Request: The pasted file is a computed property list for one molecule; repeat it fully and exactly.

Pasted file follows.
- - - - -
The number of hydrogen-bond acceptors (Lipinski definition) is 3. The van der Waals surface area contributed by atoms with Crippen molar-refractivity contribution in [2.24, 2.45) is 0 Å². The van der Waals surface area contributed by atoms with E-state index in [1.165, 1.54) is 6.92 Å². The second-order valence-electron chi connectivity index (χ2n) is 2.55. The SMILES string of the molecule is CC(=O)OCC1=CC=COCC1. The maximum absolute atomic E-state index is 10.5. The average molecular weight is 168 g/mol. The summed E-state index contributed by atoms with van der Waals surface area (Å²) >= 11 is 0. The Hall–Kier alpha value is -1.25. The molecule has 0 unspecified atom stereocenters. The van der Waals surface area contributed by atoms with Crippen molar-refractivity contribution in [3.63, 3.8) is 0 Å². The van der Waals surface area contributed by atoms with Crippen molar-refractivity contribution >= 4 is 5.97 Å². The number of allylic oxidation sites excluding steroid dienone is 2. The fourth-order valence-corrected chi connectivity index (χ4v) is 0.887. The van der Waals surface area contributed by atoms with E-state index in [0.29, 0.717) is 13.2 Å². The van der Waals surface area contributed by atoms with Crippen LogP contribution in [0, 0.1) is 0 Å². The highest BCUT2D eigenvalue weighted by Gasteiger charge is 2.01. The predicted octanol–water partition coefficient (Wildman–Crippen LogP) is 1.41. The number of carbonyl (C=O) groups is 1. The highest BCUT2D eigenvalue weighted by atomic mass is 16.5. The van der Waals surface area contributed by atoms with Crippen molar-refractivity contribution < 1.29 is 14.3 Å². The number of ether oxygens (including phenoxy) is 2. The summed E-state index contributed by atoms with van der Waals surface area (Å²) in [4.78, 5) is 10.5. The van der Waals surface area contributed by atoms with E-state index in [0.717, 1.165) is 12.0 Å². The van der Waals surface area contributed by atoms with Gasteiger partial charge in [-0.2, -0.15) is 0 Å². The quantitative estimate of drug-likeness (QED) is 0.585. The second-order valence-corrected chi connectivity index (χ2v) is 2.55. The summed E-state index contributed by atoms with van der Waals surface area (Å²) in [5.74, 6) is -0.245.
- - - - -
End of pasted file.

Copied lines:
The number of hydrogen-bond acceptors (Lipinski definition) is 3. The van der Waals surface area contributed by atoms with Crippen molar-refractivity contribution in [2.24, 2.45) is 0 Å². The van der Waals surface area contributed by atoms with E-state index in [1.165, 1.54) is 6.92 Å². The second-order valence-electron chi connectivity index (χ2n) is 2.55. The SMILES string of the molecule is CC(=O)OCC1=CC=COCC1. The maximum absolute atomic E-state index is 10.5. The average molecular weight is 168 g/mol. The summed E-state index contributed by atoms with van der Waals surface area (Å²) >= 11 is 0. The Hall–Kier alpha value is -1.25. The molecule has 0 unspecified atom stereocenters. The van der Waals surface area contributed by atoms with Crippen molar-refractivity contribution in [3.63, 3.8) is 0 Å². The van der Waals surface area contributed by atoms with Crippen molar-refractivity contribution >= 4 is 5.97 Å². The number of allylic oxidation sites excluding steroid dienone is 2. The fourth-order valence-corrected chi connectivity index (χ4v) is 0.887. The van der Waals surface area contributed by atoms with E-state index in [0.29, 0.717) is 13.2 Å². The van der Waals surface area contributed by atoms with Crippen LogP contribution in [0, 0.1) is 0 Å². The highest BCUT2D eigenvalue weighted by Gasteiger charge is 2.01. The predicted octanol–water partition coefficient (Wildman–Crippen LogP) is 1.41. The number of carbonyl (C=O) groups is 1. The highest BCUT2D eigenvalue weighted by atomic mass is 16.5. The van der Waals surface area contributed by atoms with Crippen molar-refractivity contribution < 1.29 is 14.3 Å². The number of ether oxygens (including phenoxy) is 2. The summed E-state index contributed by atoms with van der Waals surface area (Å²) in [4.78, 5) is 10.5. The van der Waals surface area contributed by atoms with E-state index in [0.717, 1.165) is 12.0 Å². The van der Waals surface area contributed by atoms with Gasteiger partial charge in [-0.2, -0.15) is 0 Å². The quantitative estimate of drug-likeness (QED) is 0.585. The second-order valence-corrected chi connectivity index (χ2v) is 2.55. The summed E-state index contributed by atoms with van der Waals surface area (Å²) in [5.74, 6) is -0.245.